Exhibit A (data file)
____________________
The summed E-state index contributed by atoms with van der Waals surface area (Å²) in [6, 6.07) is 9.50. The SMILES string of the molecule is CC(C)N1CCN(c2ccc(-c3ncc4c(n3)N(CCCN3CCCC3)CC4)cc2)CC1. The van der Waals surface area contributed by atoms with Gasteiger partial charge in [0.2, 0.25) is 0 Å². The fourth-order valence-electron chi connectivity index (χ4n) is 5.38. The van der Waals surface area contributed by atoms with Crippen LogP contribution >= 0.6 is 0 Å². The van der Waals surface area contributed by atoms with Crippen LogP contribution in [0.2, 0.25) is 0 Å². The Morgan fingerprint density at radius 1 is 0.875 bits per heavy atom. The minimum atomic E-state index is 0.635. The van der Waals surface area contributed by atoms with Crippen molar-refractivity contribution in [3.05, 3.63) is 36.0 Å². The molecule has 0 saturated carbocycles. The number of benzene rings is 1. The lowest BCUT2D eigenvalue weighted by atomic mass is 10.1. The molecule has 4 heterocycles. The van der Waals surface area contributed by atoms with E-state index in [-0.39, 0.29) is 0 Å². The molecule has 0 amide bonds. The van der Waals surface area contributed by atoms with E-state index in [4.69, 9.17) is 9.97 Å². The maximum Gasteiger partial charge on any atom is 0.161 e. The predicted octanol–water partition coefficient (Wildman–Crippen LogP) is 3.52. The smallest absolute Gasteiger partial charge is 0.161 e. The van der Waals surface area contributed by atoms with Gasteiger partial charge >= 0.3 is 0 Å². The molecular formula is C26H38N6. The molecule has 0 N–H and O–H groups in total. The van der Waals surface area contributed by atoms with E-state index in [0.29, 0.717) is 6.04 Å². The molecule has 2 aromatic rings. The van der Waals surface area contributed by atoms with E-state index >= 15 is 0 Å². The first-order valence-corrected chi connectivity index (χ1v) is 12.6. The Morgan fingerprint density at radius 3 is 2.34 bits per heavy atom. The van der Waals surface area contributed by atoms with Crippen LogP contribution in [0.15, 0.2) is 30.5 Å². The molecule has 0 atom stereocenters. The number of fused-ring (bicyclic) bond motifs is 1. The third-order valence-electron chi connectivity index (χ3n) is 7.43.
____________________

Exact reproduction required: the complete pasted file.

The summed E-state index contributed by atoms with van der Waals surface area (Å²) in [6, 6.07) is 9.50. The SMILES string of the molecule is CC(C)N1CCN(c2ccc(-c3ncc4c(n3)N(CCCN3CCCC3)CC4)cc2)CC1. The van der Waals surface area contributed by atoms with Gasteiger partial charge in [0.2, 0.25) is 0 Å². The fourth-order valence-electron chi connectivity index (χ4n) is 5.38. The van der Waals surface area contributed by atoms with Crippen LogP contribution >= 0.6 is 0 Å². The van der Waals surface area contributed by atoms with Crippen LogP contribution in [0.2, 0.25) is 0 Å². The Morgan fingerprint density at radius 1 is 0.875 bits per heavy atom. The minimum atomic E-state index is 0.635. The van der Waals surface area contributed by atoms with Crippen molar-refractivity contribution in [3.05, 3.63) is 36.0 Å². The molecule has 0 saturated carbocycles. The number of benzene rings is 1. The lowest BCUT2D eigenvalue weighted by atomic mass is 10.1. The molecule has 4 heterocycles. The van der Waals surface area contributed by atoms with E-state index in [-0.39, 0.29) is 0 Å². The molecule has 0 amide bonds. The van der Waals surface area contributed by atoms with E-state index in [4.69, 9.17) is 9.97 Å². The maximum Gasteiger partial charge on any atom is 0.161 e. The predicted octanol–water partition coefficient (Wildman–Crippen LogP) is 3.52. The smallest absolute Gasteiger partial charge is 0.161 e. The van der Waals surface area contributed by atoms with Gasteiger partial charge >= 0.3 is 0 Å². The molecular formula is C26H38N6. The molecule has 0 N–H and O–H groups in total. The van der Waals surface area contributed by atoms with E-state index in [0.29, 0.717) is 6.04 Å². The molecule has 2 aromatic rings. The van der Waals surface area contributed by atoms with E-state index >= 15 is 0 Å². The first-order valence-corrected chi connectivity index (χ1v) is 12.6. The Morgan fingerprint density at radius 3 is 2.34 bits per heavy atom. The van der Waals surface area contributed by atoms with Crippen LogP contribution in [0.15, 0.2) is 30.5 Å². The molecule has 0 atom stereocenters. The number of fused-ring (bicyclic) bond motifs is 1. The third-order valence-electron chi connectivity index (χ3n) is 7.43.